Probability can be a bit counter-intuitive at times. Take for example, the birthday problem / paradox: how many people do you need in a room to have a 50/50 chance that two share the same birthday?

Turns out, it’s not as many as you might think: you only need 23.

Why? Math!

If you have one person, it’s guaranteed that you won’t have duplicated birthdays. If you have two, there is a 1/365 chance (we’re going to ignore Leap Days for the time being). You can think of it by randomly choosing the first birthday then finding the chance of matching that.

The math starts getting a bit more interesting when you have three people. Rather than directly calculating the problem, consider the inverse. Start with the chance that the second person doesn’t match the first and then add the chance that the third doesn’t match either the first or second:

$(1 - 1/365) * (1 - 2/365) \approx 99.2\%$

One minus that is the chance that any of the three share a birthday:

$1 -1 \approx 0.8\% " title="1 -2 \approx 0.8\% " class="latex" />

Then if you have four:

$1 -3 \approx 1.6\% " title="1 -4 \approx 1.6\% " class="latex" />

Which generalizes pretty directly to any number of people n:

$B(n) = 1 - \prod_{i=1}^{(n-1)}(1-\frac{i}{365})$

Working out several interesting values of n:

 n B(n) 1 0.8% 2 1.6% 3 2.7% 5 5.6% 10 11.7% 20 41.1% 23 50.7% 30 70.6% 50 97.0% 57 99.0% 100 99.9% 366 100%

So it turns out, you only need 23 people to get a 50/50 chance of two sharing the same birthday. That’s about what you’d seen in the average classroom.
Not what you’d probably expect, but the math holds it out. There’s also another interesting factor going on that once you have 367 people in a room (one more than the possible number of days in a year, then are guaranteed to have a match). That’s from the pigeonhole principle, but hopefully it’s more intuitive as well. If you have 366 people spread out all over the year, even on February 29, then when could the 367′s birthday possibly be to not overlap? Exactly.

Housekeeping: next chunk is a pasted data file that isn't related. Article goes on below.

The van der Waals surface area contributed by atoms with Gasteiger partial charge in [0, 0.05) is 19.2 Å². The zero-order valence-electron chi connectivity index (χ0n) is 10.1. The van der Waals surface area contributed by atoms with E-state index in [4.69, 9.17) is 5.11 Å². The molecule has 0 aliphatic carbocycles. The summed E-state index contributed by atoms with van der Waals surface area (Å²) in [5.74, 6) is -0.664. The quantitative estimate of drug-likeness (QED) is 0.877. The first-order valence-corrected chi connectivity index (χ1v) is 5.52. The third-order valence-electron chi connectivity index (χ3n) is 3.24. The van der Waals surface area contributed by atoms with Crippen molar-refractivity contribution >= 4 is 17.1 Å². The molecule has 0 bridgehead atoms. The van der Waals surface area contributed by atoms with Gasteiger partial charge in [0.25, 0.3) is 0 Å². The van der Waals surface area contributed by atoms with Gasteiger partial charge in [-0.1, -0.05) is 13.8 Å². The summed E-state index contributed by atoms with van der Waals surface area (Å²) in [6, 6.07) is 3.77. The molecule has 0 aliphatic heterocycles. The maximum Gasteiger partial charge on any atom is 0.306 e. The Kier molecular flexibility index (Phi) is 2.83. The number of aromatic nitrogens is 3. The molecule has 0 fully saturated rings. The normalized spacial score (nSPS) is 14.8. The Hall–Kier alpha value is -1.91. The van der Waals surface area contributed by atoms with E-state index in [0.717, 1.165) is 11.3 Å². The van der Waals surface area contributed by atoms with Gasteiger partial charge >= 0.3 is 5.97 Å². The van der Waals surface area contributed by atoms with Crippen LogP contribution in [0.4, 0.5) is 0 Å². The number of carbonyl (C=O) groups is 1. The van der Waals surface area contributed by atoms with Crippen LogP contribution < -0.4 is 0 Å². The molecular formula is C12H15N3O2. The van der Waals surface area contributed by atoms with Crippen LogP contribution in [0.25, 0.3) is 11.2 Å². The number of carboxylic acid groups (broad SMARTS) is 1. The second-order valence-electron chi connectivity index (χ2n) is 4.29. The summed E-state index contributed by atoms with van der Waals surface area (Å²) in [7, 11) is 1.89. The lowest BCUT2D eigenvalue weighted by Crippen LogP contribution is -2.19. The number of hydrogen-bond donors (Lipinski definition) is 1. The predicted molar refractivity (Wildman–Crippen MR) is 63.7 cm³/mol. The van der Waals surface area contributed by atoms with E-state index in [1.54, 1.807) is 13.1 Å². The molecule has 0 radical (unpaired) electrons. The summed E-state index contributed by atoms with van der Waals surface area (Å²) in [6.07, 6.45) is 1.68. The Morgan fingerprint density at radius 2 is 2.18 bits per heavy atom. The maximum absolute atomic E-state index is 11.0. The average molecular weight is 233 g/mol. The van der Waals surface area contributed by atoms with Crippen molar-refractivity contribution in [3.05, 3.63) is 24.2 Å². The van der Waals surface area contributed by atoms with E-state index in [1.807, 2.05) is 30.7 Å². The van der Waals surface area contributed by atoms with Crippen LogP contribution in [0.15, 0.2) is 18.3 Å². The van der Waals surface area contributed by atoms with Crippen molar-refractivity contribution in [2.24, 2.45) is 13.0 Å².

But you don’t have to take my word for it, the math should stand by itself. And if that’s not enough, here’s a quick script that might just help to convince you. Just click the button to generate a random room of 23 people. Run it enough times and you should see that 50/50 split.

 Number of birthdays: Repeat:

var results = {};   function randomBirthday() { var d = new Date((new Date().getTime()) + Math.floor(Math.random() * 365) * 24 * 60 * 60 * 1000); d.setHours(0); d.setMinutes(14); d.setSeconds(0); d.setMilliseconds(0); return d; }   function date_sort(date1, date2) { if (date1 > date2) return 1; if (date1 < date2) return -1; return 0; };   function b(n) { var prod = 1; for (var i = 1; i < n; i++) prod *= (1 - i / 365); return Math.round(10000 * (1 - prod)) / 100; }   function doRun(n) { var dates = new Array(); for (var i = 0; i < n; i++) dates.push(randomBirthday());   dates.sort(date_sort);   var found = false; for (var i = 0; i < n; i++) dates[i] = dates[i].toLocaleDateString();   for (var i = 0; i < n; i++) { if ((i > 0 && dates[i] == dates[i - 1]) || (i < n - 1 && dates[i] == dates[i + 1])) { found = true; break; } }   if (!(n in results)) results[n] = {runs: 0, good: 0}; results[n].runs += 1; if (found) results[n].good += 1; }

Also, I’m a quarter of a century old today. Here’s to several more of those.

1. 1 - 1/365) * (1 - 2/365 []
2. 1 - 1/365) * (1 - 2/365 []
3. 1 - 1/365) * (1 - 2/365) * (1 - 3/365 []
4. 1 - 1/365) * (1 - 2/365) * (1 - 3/365 []
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